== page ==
Monday, April 21, 2014

Sewing Basics | Sewing for Beginners| The Basic Tools and Supplies

Sewing for beginners | Tools and Supplies |
Sewing Basics-Tools and Supplies

You'll need several types of scissors when setting up your home sewing studio. You need scissors that specialize in different tasks. Yes, even scissors can be highly specialized. The basic scissors you'll need to get started are fabric scissors and paper scissors. The nice to have scissors are embroidery scissors and a rotary cutter. 
Sewing Basics | Tools and Supplies |

Fabric Scissors / Dressmaker's Shears: 8” bent dressmaker’s shears are by far the best tool for cutting fabric. It is super important to only use them to cut fabric. Also, it's best to keep them sharp. Most sewing machine dealers will sharpen scissors and I think even some local fabric shops can take care of business. My favorite dressmaker's shears are Gingher 8" Knife Edge Dressmaker Shears.
Paper Scissors: Any old scissor will get the job done. You will use these scissors to cut paper and tissue paper patterns, but never fabric. Something like this pair of scissors will do just fine. 
Embroidery Scissors:These guys are optional, but hand to have around. They come in handy trimming threads, clipping corners, or opening button holes. Same as the dressmakering shears, I am a loyal Gingher customer and wouldn't recommend anything else. The one's I have in my studio are these 4" embroidery scissors. But, these 4.5" thread nippers are pretty awesome too! They just don't serve much of a dual function.
Rotary Cutters: Oh joy! What a time saver this handy tool can be. It works great for cutting just about anything, except of course really intricate curves and corners. I love Fiskars Roatry tools. It is best to use a ruler for straight lines and you will definitely need a cutting mat! You can purchase a set of rotary tools to save a few bucks.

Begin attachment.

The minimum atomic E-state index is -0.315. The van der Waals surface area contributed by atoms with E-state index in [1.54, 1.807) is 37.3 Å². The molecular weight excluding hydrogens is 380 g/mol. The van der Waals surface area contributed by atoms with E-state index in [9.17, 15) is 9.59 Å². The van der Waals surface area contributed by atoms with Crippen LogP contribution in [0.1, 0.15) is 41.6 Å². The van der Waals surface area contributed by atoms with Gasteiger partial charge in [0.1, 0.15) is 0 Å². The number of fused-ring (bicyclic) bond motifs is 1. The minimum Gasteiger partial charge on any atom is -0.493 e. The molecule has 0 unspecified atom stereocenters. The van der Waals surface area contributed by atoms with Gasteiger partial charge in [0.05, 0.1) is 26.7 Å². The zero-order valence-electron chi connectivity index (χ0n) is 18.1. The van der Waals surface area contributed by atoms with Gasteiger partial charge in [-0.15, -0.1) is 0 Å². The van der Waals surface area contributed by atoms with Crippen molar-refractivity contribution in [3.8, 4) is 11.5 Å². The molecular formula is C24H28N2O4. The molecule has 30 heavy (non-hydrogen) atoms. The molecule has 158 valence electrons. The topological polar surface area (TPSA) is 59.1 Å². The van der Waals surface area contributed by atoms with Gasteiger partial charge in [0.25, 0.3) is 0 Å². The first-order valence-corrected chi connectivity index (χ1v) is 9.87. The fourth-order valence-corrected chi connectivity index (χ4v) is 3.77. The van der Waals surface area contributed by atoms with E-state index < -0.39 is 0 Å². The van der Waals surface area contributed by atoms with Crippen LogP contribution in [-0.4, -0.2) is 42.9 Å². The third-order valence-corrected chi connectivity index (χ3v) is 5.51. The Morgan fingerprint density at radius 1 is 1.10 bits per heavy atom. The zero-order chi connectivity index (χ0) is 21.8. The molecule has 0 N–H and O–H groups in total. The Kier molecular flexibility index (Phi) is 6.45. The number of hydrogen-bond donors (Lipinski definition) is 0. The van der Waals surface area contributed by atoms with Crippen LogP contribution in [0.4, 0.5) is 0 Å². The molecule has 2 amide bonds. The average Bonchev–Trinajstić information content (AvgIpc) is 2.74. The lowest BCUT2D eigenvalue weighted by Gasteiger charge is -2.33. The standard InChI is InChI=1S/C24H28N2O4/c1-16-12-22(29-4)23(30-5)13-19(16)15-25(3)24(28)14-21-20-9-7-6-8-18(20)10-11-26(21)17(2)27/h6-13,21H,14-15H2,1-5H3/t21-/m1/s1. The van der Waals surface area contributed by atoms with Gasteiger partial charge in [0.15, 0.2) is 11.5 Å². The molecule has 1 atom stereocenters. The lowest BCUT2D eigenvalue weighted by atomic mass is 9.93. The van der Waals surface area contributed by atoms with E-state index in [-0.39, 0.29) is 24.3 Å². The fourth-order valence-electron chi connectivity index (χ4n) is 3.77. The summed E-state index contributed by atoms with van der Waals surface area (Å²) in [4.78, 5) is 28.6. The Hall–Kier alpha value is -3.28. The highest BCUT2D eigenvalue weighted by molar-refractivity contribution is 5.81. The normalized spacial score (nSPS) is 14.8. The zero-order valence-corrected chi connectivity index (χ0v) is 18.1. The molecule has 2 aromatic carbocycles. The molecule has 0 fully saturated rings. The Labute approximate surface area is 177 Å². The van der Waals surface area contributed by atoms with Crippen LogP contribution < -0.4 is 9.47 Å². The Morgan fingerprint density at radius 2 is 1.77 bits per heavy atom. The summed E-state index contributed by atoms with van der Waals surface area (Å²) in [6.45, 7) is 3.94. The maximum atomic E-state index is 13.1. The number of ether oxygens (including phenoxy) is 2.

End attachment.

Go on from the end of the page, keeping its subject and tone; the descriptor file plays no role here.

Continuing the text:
Seam ripper:s I am including this in the cutting section because I don't know where else to put it. A seam ripper is a small, pointed device with a super sharp blade. It is used to pick unwanted stitches (read you really messed up). Or, to open seams and/or button holes. I think it's best to spend a few extra bucks and get an ergonomical seam ripper from Dritz. Your hand will thank you after you have to pull apart your first seam! 
Sewing Basics | Tools and Supplies |

I cannot stress how important measuring is when sewing. Sometimes an eighth of an inch makes all the difference. Seriously, I speak from first hand experience! The good news is that you don't need a bunch of expensive or fancy rules, like you do when pattern drafting
Sewing Basics | Tools and Supplies |

Tape Measure: I think the plain ole' plastic coated tape measures work the best. They won't stretch and they have proven themselves tried and true over the years. You'll use this to obtain body measurements, or to measure round curves.  Most tape measures are yellow and are 60" long by 5/8" wide. Dritz makes my favorite tape measure
Seam Gauge: This handy tool isn't a deal breaker, but it's nice to have. It works well when measuring and marking button holes and hems. It's a 6” ruler w/ a adjustable slide that moves up and down. How cool is that. I can't tell you how many times I've used a seam gauge in my day! 
Clear plastic: This guy is great for home d├ęcor, measuring just about anything, and cutting straight lines (with rotary cutter).

Marking your patterns and fabric is also important. When putting a garment together, it involves a lot of steps and specific orders of operation. So, keeping everything marked and in order will come in handy!
Sewing Basics | Tools and Supplies |

Disappearing chalk: This chalk will disappear on its own after a few days or with the heat of an iron. 
Wash-out pencil: This marking pencil is best sued for dark colors. It will wash out w/ a drop of water.
Vanishing Marker: This marker is best for light colors. I like it better than a pencil because it is a felt-tipped marker. I also prefer the one that has two sides, the 'disappearing ink' and 'marks be gone'. One side disappears in 12-24 hours and other side will wash out.
Tailors chalk, rotary: Tailors chalk is another one of those ole' tried and true dressmaker's tools. You can get a neat chalk holder to go with it so you don't get your hands all chalky. I am also a big fan of the rotary chalk pencils. They are filled with a powdered chalk and have a wheel that dispenses the chalk nicely. I love this rotary chalk pencil from Clover.